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dc.contributor.authorBen-Jacob, Eshel
Lu, Mingyang
Schultz, Daniel
Onuchic, José N.
dc.date.accessioned 2014-11-14T17:45:22Z
dc.date.available 2014-11-14T17:45:22Z
dc.date.issued 2014
dc.identifier.citation Ben-Jacob, Eshel, Lu, Mingyang, Schultz, Daniel, et al.. "The physics of bacterial decision making." Frontiers in Cellular and Infection Microbiology, 4, (2014) Frontiers: http://dx.doi.org/10.3389/fcimb.2014.00154.
dc.identifier.urihttps://hdl.handle.net/1911/78272
dc.description.abstract The choice that bacteria make between sporulation and competence when subjected to stress provides a prototypical example of collective cell fate determination that is stochastic on the individual cell level, yet predictable (deterministic) on the population level. This collective decision is performed by an elaborated gene network. Considerable effort has been devoted to simplify its complexity by taking physics approaches to untangle the basic functional modules that are integrated to form the complete network: (1) A stochastic switch whose transition probability is controlled by two order parameters—population density and internal/external stress. (2) An adaptable timer whose clock rate is normalized by the same two previous order parameters. (3) Sensing units which measure population density and external stress. (4) A communication module that exchanges information about the cells' internal stress levels. (5) An oscillating gate of the stochastic switch which is regulated by the timer. The unique circuit architecture of the gate allows special dynamics and noise management features. The gate opens a window of opportunity in time for competence transitions, during which the circuit generates oscillations that are translated into a chain of short intervals with high transition probability. In addition, the unique architecture of the gate allows filtering of external noise and robustness against variations in circuit parameters and internal noise. We illustrate that a physics approach can be very valuable in investigating the decision process and in identifying its general principles. We also show that both cell-cell variability and noise have important functional roles in the collectively controlled individual decisions.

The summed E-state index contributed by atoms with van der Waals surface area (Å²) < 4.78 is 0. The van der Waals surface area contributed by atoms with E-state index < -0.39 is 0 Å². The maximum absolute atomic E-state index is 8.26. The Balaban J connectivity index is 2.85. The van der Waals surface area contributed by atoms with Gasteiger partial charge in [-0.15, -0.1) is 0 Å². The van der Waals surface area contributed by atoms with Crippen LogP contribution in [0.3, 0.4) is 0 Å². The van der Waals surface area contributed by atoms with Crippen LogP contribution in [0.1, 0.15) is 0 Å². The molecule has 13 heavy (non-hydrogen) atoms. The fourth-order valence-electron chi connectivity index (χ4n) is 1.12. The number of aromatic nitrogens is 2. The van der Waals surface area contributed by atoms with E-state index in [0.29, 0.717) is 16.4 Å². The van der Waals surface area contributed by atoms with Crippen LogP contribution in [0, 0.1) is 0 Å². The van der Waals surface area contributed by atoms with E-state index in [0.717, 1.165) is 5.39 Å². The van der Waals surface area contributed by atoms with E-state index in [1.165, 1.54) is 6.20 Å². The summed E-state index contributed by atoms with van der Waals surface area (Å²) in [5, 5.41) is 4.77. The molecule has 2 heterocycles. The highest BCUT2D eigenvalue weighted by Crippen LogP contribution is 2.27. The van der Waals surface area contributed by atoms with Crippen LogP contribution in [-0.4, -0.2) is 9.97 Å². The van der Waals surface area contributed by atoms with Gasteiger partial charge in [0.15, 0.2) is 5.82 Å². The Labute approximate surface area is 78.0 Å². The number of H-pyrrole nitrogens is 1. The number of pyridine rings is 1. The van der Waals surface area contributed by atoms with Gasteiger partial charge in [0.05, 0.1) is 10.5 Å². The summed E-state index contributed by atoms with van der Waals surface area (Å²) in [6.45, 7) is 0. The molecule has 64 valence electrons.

dc.language.iso eng
dc.publisher Frontiers
dc.rights Article is made available in accordance with the publisher's policy and may be subject to US copyright law. Please refer to the publisher's site for terms of use.
dc.title The physics of bacterial decision making
dc.type Journal article
dc.contributor.funder National Science Foundation
dc.contributor.funder Cancer Prevention and Research Institute of Texas
dc.contributor.funder Tauber Family Foundation
dc.contributor.funder Maguy-Glass Chair in Physics of Complex Systems, Tel Aviv University
dc.citation.journalTitle Frontiers in Cellular and Infection Microbiology
dc.contributor.org Center for Theoretical Biological Physics
dc.citation.volumeNumber 4
dc.type.dcmi Text
dc.identifier.doihttp://dx.doi.org/10.3389/fcimb.2014.00154
dc.identifier.pmcid PMC4214203
dc.identifier.pmid 25401094
dc.identifier.grantID PHY-1427654 (National Science Foundation)
dc.identifier.grantID NSF-MCB-1214457 (National Science Foundation)
dc.type.publication publisher version


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